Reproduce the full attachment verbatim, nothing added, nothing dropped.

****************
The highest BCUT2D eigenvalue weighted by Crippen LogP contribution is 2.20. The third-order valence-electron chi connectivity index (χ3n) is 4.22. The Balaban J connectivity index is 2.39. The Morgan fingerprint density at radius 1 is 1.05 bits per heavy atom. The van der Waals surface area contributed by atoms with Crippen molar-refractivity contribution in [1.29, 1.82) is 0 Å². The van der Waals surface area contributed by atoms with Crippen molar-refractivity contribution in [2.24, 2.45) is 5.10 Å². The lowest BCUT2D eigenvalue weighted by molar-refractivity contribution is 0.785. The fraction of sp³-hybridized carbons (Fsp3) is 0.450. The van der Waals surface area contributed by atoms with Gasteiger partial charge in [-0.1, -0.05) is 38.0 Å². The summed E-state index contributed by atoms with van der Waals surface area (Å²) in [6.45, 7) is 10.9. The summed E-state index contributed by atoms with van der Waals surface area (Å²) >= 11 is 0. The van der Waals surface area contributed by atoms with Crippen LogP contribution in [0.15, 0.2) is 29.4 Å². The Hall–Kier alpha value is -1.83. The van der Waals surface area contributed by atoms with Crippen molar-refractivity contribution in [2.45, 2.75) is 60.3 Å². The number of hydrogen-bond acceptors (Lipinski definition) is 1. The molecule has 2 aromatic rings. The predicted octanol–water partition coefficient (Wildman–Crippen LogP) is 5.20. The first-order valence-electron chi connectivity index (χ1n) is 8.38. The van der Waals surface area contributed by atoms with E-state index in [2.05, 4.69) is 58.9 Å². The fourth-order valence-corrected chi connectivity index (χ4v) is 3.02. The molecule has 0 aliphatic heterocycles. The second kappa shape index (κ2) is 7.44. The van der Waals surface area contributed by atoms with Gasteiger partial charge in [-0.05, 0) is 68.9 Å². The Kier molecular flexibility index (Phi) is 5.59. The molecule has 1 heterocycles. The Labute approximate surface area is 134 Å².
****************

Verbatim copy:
The highest BCUT2D eigenvalue weighted by Crippen LogP contribution is 2.20. The third-order valence-electron chi connectivity index (χ3n) is 4.22. The Balaban J connectivity index is 2.39. The Morgan fingerprint density at radius 1 is 1.05 bits per heavy atom. The van der Waals surface area contributed by atoms with Crippen molar-refractivity contribution in [1.29, 1.82) is 0 Å². The van der Waals surface area contributed by atoms with Crippen molar-refractivity contribution in [2.24, 2.45) is 5.10 Å². The lowest BCUT2D eigenvalue weighted by molar-refractivity contribution is 0.785. The fraction of sp³-hybridized carbons (Fsp3) is 0.450. The van der Waals surface area contributed by atoms with Gasteiger partial charge in [-0.1, -0.05) is 38.0 Å². The summed E-state index contributed by atoms with van der Waals surface area (Å²) in [6.45, 7) is 10.9. The summed E-state index contributed by atoms with van der Waals surface area (Å²) >= 11 is 0. The van der Waals surface area contributed by atoms with Crippen LogP contribution in [0.15, 0.2) is 29.4 Å². The Hall–Kier alpha value is -1.83. The van der Waals surface area contributed by atoms with Crippen molar-refractivity contribution in [2.45, 2.75) is 60.3 Å². The number of hydrogen-bond acceptors (Lipinski definition) is 1. The molecule has 2 aromatic rings. The predicted octanol–water partition coefficient (Wildman–Crippen LogP) is 5.20. The first-order valence-electron chi connectivity index (χ1n) is 8.38. The van der Waals surface area contributed by atoms with E-state index in [2.05, 4.69) is 58.9 Å². The fourth-order valence-corrected chi connectivity index (χ4v) is 3.02. The molecule has 0 aliphatic heterocycles. The second kappa shape index (κ2) is 7.44. The van der Waals surface area contributed by atoms with Gasteiger partial charge in [-0.05, 0) is 68.9 Å². The Kier molecular flexibility index (Phi) is 5.59. The molecule has 1 heterocycles. The Labute approximate surface area is 134 Å².